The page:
If one amendment doesn’t explicitly repeal another one, does it still take precedence over it the way a new law can indirectly override older laws?
But muggles like you and I don't get to decide if a conflict exists, that is a matter for the Court in their role in interpreting the constitution. And the Constitution should be read as a complete document, and not a series of separate and independent clauses. There's a general philosophy in interpreting regulations: more specific rules take precedence over general rules. This is what allows the later amendments to carve out exceptions to the fairly general provisions in the Bill of Rights
Nevertheless, interclause conflict exists. For example, the first amendment restrains powers to pass laws that are implicit in Article I. The first amendment doesn't explicitly repeal any part of Article I, but is an obvious and express effort to limit the powers of Congress.
In other cases, the court has ruled that Congress can't use the powers in one clause to avoid the limitations in another clause. For example, the Commerce clause gives Congress wide powers to regulate trade between the states. But Congress can't use the Commerce clause to create a copyright law that grants copyright in perpetuity as that would conflict with the Copyright clause.
Similarly, the fourteenth amendment covers similar legal ground to the fourth (and perhaps the fifth) The fourth protects you from unreasonable searches, the fourteenth requires due process. Nevertheless, the government can't deny you rights granted under the fourth because they are not explicit in the fourteenth.
Another example: the 24th amendment allows for Congress to prohibit poll taxes. But suppose that Congress felt that the only way to prohibit poll-taxes, it was necessary and proper to also prohibit the promotion of poll-taxes. Could it pass such legislation? Amendment 1 says no. And there is no clear and obvious intent in the 24th that it should overrule the 1st.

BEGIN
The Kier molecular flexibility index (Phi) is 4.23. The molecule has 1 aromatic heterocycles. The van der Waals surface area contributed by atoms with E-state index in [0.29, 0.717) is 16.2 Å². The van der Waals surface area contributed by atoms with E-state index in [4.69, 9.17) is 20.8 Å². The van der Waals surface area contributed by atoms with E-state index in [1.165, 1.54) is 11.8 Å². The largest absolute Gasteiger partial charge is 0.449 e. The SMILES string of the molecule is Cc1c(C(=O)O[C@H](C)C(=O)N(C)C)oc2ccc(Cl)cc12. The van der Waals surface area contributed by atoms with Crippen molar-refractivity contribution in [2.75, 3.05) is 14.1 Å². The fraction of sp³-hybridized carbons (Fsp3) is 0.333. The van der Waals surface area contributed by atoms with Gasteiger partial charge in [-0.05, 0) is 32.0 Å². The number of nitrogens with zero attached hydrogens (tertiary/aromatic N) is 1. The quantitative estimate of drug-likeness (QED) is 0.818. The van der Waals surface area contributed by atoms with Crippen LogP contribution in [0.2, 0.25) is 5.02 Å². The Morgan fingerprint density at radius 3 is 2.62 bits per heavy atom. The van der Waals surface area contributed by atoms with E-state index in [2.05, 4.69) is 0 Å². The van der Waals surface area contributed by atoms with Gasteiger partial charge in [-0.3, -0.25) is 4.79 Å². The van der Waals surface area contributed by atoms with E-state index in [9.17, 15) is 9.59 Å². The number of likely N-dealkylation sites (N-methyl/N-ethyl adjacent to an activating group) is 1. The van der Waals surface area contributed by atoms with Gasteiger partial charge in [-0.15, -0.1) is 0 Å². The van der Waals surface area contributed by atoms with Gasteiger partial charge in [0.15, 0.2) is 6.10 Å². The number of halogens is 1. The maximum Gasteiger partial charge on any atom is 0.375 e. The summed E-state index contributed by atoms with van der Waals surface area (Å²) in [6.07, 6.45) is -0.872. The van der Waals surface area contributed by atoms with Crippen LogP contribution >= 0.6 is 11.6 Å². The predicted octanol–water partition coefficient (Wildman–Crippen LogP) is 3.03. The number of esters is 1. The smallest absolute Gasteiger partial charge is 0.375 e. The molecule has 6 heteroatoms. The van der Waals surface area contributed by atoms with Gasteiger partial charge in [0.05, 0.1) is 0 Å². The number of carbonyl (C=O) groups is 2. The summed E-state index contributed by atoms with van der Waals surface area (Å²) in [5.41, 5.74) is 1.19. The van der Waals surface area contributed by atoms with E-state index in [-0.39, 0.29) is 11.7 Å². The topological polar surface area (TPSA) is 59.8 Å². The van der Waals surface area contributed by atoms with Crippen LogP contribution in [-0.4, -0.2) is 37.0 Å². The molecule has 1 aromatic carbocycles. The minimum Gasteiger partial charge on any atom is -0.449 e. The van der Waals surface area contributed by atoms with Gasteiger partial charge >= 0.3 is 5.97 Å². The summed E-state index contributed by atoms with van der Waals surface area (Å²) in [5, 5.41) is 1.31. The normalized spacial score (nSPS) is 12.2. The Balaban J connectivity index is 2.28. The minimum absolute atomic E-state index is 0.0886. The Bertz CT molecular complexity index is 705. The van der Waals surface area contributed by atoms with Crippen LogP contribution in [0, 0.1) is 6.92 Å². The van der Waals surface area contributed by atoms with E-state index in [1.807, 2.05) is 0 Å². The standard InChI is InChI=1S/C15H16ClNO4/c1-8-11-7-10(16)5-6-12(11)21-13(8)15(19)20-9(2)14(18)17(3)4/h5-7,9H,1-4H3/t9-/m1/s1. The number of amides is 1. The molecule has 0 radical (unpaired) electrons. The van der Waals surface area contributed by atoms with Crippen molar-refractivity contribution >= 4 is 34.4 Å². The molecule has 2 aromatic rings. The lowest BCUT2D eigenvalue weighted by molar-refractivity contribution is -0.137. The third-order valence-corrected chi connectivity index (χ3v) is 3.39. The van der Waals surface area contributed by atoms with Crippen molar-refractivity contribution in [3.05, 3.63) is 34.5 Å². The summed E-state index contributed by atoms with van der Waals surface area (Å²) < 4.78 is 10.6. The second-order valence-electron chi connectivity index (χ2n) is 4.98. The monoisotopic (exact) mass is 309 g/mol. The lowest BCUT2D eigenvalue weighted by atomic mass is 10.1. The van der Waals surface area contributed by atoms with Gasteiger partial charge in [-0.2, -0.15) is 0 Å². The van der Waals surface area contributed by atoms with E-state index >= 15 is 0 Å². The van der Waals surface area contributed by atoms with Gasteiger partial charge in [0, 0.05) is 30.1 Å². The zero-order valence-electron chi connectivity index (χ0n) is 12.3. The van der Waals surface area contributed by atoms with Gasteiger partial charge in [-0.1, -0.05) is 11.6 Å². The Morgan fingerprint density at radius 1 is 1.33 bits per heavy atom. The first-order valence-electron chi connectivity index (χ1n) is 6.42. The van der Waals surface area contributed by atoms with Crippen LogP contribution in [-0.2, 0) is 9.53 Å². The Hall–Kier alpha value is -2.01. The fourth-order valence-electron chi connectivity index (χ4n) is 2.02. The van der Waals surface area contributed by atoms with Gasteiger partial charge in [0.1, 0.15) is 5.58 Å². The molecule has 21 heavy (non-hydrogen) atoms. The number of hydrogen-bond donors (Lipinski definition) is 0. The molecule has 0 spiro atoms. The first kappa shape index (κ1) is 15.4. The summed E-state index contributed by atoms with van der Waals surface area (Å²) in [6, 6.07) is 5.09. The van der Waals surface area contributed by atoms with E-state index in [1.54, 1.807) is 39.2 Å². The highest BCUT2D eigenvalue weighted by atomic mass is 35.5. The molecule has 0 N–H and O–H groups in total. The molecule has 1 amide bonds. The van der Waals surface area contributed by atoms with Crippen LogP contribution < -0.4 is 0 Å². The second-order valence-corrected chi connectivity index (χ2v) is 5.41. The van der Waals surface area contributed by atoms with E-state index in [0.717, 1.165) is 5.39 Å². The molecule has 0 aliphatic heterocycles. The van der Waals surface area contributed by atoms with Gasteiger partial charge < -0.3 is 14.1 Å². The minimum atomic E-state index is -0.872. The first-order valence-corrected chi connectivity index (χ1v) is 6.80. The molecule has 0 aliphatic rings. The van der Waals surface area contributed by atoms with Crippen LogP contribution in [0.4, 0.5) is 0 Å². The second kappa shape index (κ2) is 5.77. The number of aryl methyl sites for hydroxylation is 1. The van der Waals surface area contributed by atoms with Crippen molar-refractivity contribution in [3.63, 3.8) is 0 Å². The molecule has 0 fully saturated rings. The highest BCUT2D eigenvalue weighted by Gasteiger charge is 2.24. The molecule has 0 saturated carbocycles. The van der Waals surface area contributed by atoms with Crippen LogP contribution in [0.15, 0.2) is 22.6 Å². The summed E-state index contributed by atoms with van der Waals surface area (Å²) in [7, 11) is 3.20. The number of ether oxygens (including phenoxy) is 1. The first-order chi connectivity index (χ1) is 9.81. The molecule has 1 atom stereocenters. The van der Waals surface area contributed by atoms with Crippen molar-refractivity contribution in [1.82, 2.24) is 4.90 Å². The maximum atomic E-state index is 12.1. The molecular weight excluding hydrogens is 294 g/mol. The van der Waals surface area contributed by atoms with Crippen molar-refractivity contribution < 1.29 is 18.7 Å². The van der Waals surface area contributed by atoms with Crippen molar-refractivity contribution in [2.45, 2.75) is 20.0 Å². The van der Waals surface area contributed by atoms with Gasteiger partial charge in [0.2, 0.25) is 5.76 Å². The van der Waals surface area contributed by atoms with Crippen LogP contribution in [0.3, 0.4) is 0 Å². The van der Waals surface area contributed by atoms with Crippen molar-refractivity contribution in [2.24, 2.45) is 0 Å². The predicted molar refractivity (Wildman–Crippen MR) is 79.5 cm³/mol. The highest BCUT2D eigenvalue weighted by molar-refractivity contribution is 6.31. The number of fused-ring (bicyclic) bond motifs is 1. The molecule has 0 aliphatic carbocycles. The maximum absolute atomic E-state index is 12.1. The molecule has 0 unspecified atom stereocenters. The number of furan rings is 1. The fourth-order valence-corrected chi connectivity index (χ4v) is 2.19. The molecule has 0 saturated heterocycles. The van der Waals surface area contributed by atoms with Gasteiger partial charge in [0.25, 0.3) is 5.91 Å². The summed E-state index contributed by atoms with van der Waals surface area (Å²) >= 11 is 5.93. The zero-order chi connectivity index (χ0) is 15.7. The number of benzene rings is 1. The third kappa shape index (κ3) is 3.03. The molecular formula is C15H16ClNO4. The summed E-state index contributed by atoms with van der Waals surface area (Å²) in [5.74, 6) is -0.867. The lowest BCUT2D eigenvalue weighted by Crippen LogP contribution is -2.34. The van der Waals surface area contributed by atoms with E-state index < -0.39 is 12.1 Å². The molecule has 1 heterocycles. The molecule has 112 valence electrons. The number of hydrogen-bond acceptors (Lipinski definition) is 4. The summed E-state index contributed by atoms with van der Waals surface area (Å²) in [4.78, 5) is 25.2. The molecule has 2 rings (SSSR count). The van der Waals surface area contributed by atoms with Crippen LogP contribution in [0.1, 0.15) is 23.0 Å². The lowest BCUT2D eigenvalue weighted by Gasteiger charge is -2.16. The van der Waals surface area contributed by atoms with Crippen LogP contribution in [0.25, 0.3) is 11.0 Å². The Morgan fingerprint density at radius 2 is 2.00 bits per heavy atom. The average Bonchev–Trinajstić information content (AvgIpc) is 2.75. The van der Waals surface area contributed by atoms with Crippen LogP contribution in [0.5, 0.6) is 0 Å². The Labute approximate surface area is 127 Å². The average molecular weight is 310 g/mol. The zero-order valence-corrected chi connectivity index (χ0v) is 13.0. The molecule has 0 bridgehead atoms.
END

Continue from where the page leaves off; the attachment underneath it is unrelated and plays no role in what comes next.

However, in a clear case in which a later amendment makes a clear and obvious intent to modify an existing provision, the later amendment takes priority. As a simple example of this, many of the amendments 11-27 include an explicit grant of powers to Congress to legislate. These conflict with Amendment 10 (which says that Congress doesn't have further powers) None of the later amendments repeal 10, but the clear and obvious intent is to grant powers, and so the conflict is generally decided in favour of the later or more specific amendment.
Laws are generally written to minimise conflicting interpretations of how they are to be understood in relation with each other. This is just good legal practise. Nevertheless, conflicts in interpretation can arise. Whilst legislative bodies write and pass legislation, that is laws, it is the role of the judiciary to interpret law - that is the courts. Higher courts over-rule lower courts with the Supreme Court being the highest court of the land (although with a proviso, as we saw in the impeachment of President Trump, it's Congress itself that is a court in this exceptional case).
The constitution of the United States is nothing other than a legal document. Hence it is subject to the above.